Worried that detained human rights advocate Lee Ming-che (李明哲) might have been sentenced in secret, civic groups and legislators yesterday urged the government to take immediate action to protect Lee’s right to appeal.
Yesterday marked the 197th day since Lee went missing after a trip to China in March. Beijing later said he was being detained on charges of subversion of state power.
After a video was released of Lee confessing his crimes in court on Sept. 11, his situation has again become unknown, the groups said.
Photo: Chang Chia-ming, Taipei Times
The video showed that Lee was prosecuted on Aug. 8, and according to China’s Criminal Law, the court must reach a verdict within two month after accepting a case, Taiwan Association for Human Rights secretary-general Chiu Ee-ling (邱伊翎) told a news conference yesterday.
Accounting for China’s national holidays, the deadline should be on Monday, he said.
As several human rights advocates have been sentenced in China without a public announcement, the groups are worried that his case would be handled the same way and Lee will lose his right to appeal, Judicial Reform Foundation executive secretary Hsiao I-min (蕭逸民) said.
“We urge the government to clarify whether there is already a ruling in Lee’s case, and if the court has already sentenced him, to determine if he will have the right to appeal,” he said.
“If the case is not yet closed, the government should ask when the court will reach a verdict and whether Lee’s family and concerned groups can attend the court session,” he added.
The Beijing-appointed defense lawyer in the video gave up his right to defend Lee based on “jurisdiction” and “exclusion of illegally obtained evidence,” Hsiao said, adding that the prosecutor presented 70 confession documents as evidence of Lee’s guilt.
Five of the six accounts on which Lee is being prosecuted took place in Taiwan, over which China’s courts do not have jurisdiction, so if Lee is sentenced for his actions in Taiwan and has no right to appeal, the case would affect the rights of all Taiwanese, Hsiao said.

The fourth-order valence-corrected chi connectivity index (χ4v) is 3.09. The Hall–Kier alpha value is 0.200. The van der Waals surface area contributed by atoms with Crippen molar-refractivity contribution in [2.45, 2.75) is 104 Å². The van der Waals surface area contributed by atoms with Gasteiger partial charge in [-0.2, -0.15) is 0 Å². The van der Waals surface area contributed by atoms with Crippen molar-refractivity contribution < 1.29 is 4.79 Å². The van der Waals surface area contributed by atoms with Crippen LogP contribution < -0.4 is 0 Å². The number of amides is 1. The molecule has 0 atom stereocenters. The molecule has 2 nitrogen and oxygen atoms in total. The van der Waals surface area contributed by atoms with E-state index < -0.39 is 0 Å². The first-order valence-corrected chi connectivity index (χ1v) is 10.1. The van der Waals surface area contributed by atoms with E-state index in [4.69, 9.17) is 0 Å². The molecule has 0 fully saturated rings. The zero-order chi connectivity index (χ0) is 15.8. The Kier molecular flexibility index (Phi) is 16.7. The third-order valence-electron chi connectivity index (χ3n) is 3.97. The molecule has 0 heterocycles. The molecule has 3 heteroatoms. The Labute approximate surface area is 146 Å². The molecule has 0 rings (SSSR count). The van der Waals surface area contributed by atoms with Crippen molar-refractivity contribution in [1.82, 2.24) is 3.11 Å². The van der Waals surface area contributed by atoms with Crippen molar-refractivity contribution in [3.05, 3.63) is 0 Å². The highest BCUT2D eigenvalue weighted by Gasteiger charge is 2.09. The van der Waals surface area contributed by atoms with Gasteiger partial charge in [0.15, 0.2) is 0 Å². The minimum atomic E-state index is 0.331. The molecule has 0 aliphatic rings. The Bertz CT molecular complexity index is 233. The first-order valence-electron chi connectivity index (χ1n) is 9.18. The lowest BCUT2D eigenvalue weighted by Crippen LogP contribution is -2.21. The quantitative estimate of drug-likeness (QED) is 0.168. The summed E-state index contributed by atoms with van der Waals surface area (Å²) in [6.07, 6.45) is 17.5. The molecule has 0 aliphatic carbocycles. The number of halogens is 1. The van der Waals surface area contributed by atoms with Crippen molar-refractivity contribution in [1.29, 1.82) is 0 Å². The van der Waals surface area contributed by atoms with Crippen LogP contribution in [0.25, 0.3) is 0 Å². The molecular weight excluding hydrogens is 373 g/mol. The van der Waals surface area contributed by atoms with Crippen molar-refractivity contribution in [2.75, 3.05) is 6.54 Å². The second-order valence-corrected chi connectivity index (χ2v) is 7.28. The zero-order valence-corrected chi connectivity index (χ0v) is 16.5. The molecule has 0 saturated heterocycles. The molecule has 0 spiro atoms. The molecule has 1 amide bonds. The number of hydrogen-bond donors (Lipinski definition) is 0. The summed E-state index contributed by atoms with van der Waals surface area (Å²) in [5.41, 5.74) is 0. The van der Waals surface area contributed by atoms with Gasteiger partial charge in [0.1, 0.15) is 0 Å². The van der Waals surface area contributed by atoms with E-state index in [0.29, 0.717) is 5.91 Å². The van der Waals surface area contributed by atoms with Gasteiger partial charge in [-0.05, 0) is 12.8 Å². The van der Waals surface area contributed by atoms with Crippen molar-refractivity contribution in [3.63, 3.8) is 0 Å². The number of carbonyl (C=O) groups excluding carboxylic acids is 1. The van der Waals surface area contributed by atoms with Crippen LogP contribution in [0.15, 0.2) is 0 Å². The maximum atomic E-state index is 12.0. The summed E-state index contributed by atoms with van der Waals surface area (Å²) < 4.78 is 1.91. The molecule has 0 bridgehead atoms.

Beijing is using Lee’s case to intimidate Taiwanese, sending a message that “even if you use the Internet in Taiwan to spread the message of democracy and freedom, you might be sentenced to prison when you come to China,” Democratic Progressive Party Legislator Yu Mei-nu (尤美女) said.
“The government needs to clearly express its view on this case,” New Power Party Legislator Hsu Yung-ming (徐永明) added.
‘SMEAR CAMPAIGN’: The ‘Global Times’ accused the DPP of offering politicians in Somaliland bribes and promoting Taiwanese independence by funding US think tanks The Ministry of Foreign Affairs yesterday denounced China’s Global Times for disseminating disinformation about Taiwan, after the Chinese state-run newspaper claimed that the Democratic Progressive Party (DPP) has been bribing Somaliland politicians. Taiwan in August last year inaugurated the Taiwan Representative Office in the Republic of Somaliland, which is the nation’s only representative office whose title uses just the name “Taiwan.” The East African country also established a representative office in Taipei, despite the absence of formal diplomatic relations. The Chinese-language Global Times on Monday accused the DPP of offering Somaliland politicians and their families considerable bribes, citing anonymous sources. The International Cooperation
Phase 2 clinical trial results of the Medigen Vaccine Biologics Corp’s COVID-19 vaccine on Wednesday were published on the Web site of The Lancet: Respiratory Medicine, in an early preview before publication. The study paves the way for other nations to issue emergency use authorizations or produce the Medigen vaccine, given The Lancet’s credibility as a highly respected medical journal with a rigorous peer-review process, Medigen’s international affairs director Lien Chia-en (連加恩) said. Lien said that the study is important as it proposes methods for converting international units for efficacy comparisons. The methods have been used for correlating the efficacy of hepatitis B
Ambassador Theaters on Tuesday announced that its Breeze Center cinemas in Taipei’s Songshan District (松山) would close late this month after screening thousands of major Hollywood movies and local favorites over two decades. Ambassador Theaters, one of the largest cinema chain operators in Taiwan, said that Oct. 25 would be the last day the Breeze Center cinemas screen movies, adding that its lease expires on that day. “We sincerely appreciate the support and recognition from audiences in Taipei over the past 20 years,” the company said. “We look forward to seeing you again in the future.” The cinemas started operating in 2001, upon
BUMPING AROUND: A total of 143 people sustained fall injuries at MRT stations or inside trains over eight months, with a majority caused by ‘distracted walking’ Taipei Rapid Transit Corp yesterday urged people to avoid looking at their phones when walking, saying 73 cases of “distracted walking injuries” had occurred in the Taipei Mass Rapid Transit (MRT) system from January to August. As the local COVID-19 situation has been brought under control, passenger traffic has been increasing, reaching about 1.5 million rides per day last month, the company said. However, many passengers have been looking at their phones as they walk through MRT stations, which can lead to collisions with other passengers or injury from falling down stairs. A total of 143 people sustained fall injuries at MRT stations